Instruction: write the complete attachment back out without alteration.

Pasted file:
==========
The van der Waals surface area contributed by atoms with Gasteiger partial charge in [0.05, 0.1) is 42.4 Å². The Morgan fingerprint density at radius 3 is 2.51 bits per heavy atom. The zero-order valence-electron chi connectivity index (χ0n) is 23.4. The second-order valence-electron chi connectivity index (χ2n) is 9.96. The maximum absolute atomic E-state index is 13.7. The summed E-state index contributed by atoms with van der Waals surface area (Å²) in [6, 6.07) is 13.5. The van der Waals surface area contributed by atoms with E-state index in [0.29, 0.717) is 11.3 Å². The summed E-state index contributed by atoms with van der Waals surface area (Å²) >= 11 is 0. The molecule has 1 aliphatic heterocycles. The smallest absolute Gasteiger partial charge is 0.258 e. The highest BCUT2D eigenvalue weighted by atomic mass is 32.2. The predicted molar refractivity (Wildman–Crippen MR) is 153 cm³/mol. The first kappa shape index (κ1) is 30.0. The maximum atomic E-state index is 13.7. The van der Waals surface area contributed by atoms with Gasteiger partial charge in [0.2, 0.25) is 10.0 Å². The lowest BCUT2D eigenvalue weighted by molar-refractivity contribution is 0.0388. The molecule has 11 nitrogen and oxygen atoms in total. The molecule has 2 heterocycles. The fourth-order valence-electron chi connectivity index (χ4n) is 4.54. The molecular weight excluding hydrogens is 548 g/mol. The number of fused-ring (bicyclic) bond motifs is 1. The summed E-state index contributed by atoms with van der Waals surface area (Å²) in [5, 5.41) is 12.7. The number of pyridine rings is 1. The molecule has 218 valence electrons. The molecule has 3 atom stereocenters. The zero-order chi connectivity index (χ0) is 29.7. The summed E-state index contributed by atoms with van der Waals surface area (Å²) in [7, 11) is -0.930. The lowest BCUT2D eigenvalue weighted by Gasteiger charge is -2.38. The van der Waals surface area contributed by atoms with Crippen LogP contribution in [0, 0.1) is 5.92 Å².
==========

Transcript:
The van der Waals surface area contributed by atoms with Gasteiger partial charge in [0.05, 0.1) is 42.4 Å². The Morgan fingerprint density at radius 3 is 2.51 bits per heavy atom. The zero-order valence-electron chi connectivity index (χ0n) is 23.4. The second-order valence-electron chi connectivity index (χ2n) is 9.96. The maximum absolute atomic E-state index is 13.7. The summed E-state index contributed by atoms with van der Waals surface area (Å²) in [6, 6.07) is 13.5. The van der Waals surface area contributed by atoms with E-state index in [0.29, 0.717) is 11.3 Å². The summed E-state index contributed by atoms with van der Waals surface area (Å²) >= 11 is 0. The molecule has 1 aliphatic heterocycles. The smallest absolute Gasteiger partial charge is 0.258 e. The highest BCUT2D eigenvalue weighted by atomic mass is 32.2. The predicted molar refractivity (Wildman–Crippen MR) is 153 cm³/mol. The first kappa shape index (κ1) is 30.0. The maximum atomic E-state index is 13.7. The van der Waals surface area contributed by atoms with Gasteiger partial charge in [0.2, 0.25) is 10.0 Å². The lowest BCUT2D eigenvalue weighted by molar-refractivity contribution is 0.0388. The molecule has 11 nitrogen and oxygen atoms in total. The molecule has 2 heterocycles. The fourth-order valence-electron chi connectivity index (χ4n) is 4.54. The molecular weight excluding hydrogens is 548 g/mol. The number of fused-ring (bicyclic) bond motifs is 1. The summed E-state index contributed by atoms with van der Waals surface area (Å²) in [5, 5.41) is 12.7. The number of pyridine rings is 1. The molecule has 218 valence electrons. The molecule has 3 atom stereocenters. The zero-order chi connectivity index (χ0) is 29.7. The summed E-state index contributed by atoms with van der Waals surface area (Å²) in [7, 11) is -0.930. The lowest BCUT2D eigenvalue weighted by Gasteiger charge is -2.38. The van der Waals surface area contributed by atoms with Crippen LogP contribution in [0, 0.1) is 5.92 Å².